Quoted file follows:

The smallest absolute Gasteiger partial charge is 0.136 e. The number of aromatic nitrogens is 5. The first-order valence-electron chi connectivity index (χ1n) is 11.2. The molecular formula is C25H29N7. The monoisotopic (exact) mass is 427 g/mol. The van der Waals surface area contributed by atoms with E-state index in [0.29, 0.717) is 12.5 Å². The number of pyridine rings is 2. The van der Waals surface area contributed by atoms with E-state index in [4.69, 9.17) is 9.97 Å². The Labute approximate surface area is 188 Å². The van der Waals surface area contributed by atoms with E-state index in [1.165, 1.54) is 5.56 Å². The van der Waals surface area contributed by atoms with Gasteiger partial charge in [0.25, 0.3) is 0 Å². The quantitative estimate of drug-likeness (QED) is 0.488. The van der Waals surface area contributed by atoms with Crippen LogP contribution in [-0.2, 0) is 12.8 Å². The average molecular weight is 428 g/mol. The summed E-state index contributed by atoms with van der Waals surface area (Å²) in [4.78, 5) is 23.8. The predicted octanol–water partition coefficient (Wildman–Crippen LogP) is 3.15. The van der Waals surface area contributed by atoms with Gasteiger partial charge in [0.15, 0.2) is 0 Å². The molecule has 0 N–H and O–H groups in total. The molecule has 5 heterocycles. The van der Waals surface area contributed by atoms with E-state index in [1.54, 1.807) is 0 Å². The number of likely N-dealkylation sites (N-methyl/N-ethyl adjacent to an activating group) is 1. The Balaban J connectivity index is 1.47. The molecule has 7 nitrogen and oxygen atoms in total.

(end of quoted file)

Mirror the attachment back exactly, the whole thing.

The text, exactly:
The smallest absolute Gasteiger partial charge is 0.136 e. The number of aromatic nitrogens is 5. The first-order valence-electron chi connectivity index (χ1n) is 11.2. The molecular formula is C25H29N7. The monoisotopic (exact) mass is 427 g/mol. The van der Waals surface area contributed by atoms with E-state index in [0.29, 0.717) is 12.5 Å². The number of pyridine rings is 2. The van der Waals surface area contributed by atoms with E-state index in [4.69, 9.17) is 9.97 Å². The Labute approximate surface area is 188 Å². The van der Waals surface area contributed by atoms with E-state index in [1.165, 1.54) is 5.56 Å². The van der Waals surface area contributed by atoms with Gasteiger partial charge in [0.25, 0.3) is 0 Å². The quantitative estimate of drug-likeness (QED) is 0.488. The van der Waals surface area contributed by atoms with Crippen LogP contribution in [-0.2, 0) is 12.8 Å². The average molecular weight is 428 g/mol. The summed E-state index contributed by atoms with van der Waals surface area (Å²) in [4.78, 5) is 23.8. The predicted octanol–water partition coefficient (Wildman–Crippen LogP) is 3.15. The van der Waals surface area contributed by atoms with Gasteiger partial charge in [0.15, 0.2) is 0 Å². The molecule has 0 N–H and O–H groups in total. The molecule has 5 heterocycles. The van der Waals surface area contributed by atoms with E-state index in [1.54, 1.807) is 0 Å². The number of likely N-dealkylation sites (N-methyl/N-ethyl adjacent to an activating group) is 1. The Balaban J connectivity index is 1.47. The molecule has 7 nitrogen and oxygen atoms in total.